• Still another part of it is the knowledge that the bitterness of this life is the sweetness of the afterlife and vice versa. And if this is not apparent to you, examine the words of the truthful o­ne, whose words are believed:“Paradise is surrounded by hardships and the Hell-Fire is surrounded by temptations.”(Narrated Muslim, At-Tirmidihi, Ahmad and Ad-Darimi, o­n the authority of Anas Ibn Malik radi Allahu anha).
And in this matter, the minds of mankind are at fault and the reality of men is made clear (i.e. that they prefer the temporary pleasures of this world to the everlasting pleasures of the Hereafter).
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It is narrated that the Prophet (peace be upon him) said:

“A statement that does not begin with praise of Allah and blessing upon me, remains deficient and bereft of blessings.” (Abu Dawud, 13/184)

The same has been narrated about Bismillah also. 
The Arabic letter Baa in Bismillah stands for seeking help. From a syntactical point of view it relates to a noun or verb dropped by aphasia. The Quran contains examples of its relationship with both verb and noun. The example of verb is Iqra bism-e-rabbika (Read: “In the Name of your Lord…”) and the example of noun is Bismillah-e-majreha (In the Name of Allah will be its moving course).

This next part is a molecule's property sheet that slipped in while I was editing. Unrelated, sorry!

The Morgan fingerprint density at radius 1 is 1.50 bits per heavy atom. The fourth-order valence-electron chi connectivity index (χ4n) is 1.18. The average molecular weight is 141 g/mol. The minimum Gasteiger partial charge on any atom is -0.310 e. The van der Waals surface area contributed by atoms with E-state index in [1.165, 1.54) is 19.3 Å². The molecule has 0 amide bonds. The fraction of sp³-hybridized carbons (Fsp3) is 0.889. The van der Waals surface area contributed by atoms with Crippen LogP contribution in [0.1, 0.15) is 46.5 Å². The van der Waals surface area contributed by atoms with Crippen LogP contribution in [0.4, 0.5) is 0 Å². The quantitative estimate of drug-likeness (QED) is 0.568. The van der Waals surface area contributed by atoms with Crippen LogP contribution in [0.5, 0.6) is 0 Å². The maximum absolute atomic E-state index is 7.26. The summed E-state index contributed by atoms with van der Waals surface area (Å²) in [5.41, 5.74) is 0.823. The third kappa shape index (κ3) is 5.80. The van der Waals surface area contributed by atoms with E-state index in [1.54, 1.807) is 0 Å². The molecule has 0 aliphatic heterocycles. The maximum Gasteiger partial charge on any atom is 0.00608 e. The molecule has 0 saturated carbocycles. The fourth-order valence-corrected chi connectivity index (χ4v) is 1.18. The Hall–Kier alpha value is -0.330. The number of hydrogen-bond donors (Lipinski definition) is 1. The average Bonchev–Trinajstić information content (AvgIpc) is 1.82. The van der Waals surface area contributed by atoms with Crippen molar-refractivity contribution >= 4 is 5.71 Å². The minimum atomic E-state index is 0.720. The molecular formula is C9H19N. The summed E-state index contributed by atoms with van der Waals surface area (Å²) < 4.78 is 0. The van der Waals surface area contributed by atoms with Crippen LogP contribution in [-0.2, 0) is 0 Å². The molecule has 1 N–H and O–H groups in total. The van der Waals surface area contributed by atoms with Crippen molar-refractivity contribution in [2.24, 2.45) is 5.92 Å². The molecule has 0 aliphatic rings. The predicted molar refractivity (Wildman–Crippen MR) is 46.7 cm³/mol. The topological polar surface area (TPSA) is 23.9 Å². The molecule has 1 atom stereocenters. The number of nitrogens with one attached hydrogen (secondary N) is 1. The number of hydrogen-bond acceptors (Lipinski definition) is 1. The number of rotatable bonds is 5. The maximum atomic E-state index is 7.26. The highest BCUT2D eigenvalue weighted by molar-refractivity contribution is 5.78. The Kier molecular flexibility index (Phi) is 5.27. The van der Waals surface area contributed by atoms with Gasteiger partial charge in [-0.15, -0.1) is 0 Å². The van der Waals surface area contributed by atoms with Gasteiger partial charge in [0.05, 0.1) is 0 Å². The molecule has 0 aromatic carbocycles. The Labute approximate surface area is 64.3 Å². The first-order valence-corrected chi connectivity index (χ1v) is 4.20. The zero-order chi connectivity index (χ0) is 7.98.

Hamd means praising orally a grace regardless of being benefited by it, be it a favour or anything else, such as a statement that ‘I did Hamd of a certain person in connection with the prize he had been awarded or for his feat of boldness.’ Shukr (thanking) is that praise which is done orally or emotionally or by any other organ of the body in lieu of some favour. This shows that the word Hamd is commonly used in one situation and the Shukr in another situation.

Describing the mutual difference between Hamd and Madh (praise) Ibn Al-Qaiyim writes that Hamd denotes stating qualities with love and respect; and Madh denotes only declaration of the quality, it does not necessarily imply love and respect. That is why the connotation of Hamd is of a special nature and that of Madh a general.

In the word Al-Hamdu, the prefix Al has been used comprehensiveness meaning that it includes all forms of Hamd. Some people have described it as a generic noun and have maintained that perfect Hamd is affirmed only for Allah. This word shows that Allah has all the Attributes of perfection and beauty.
(Taken from AbdurRahman.org)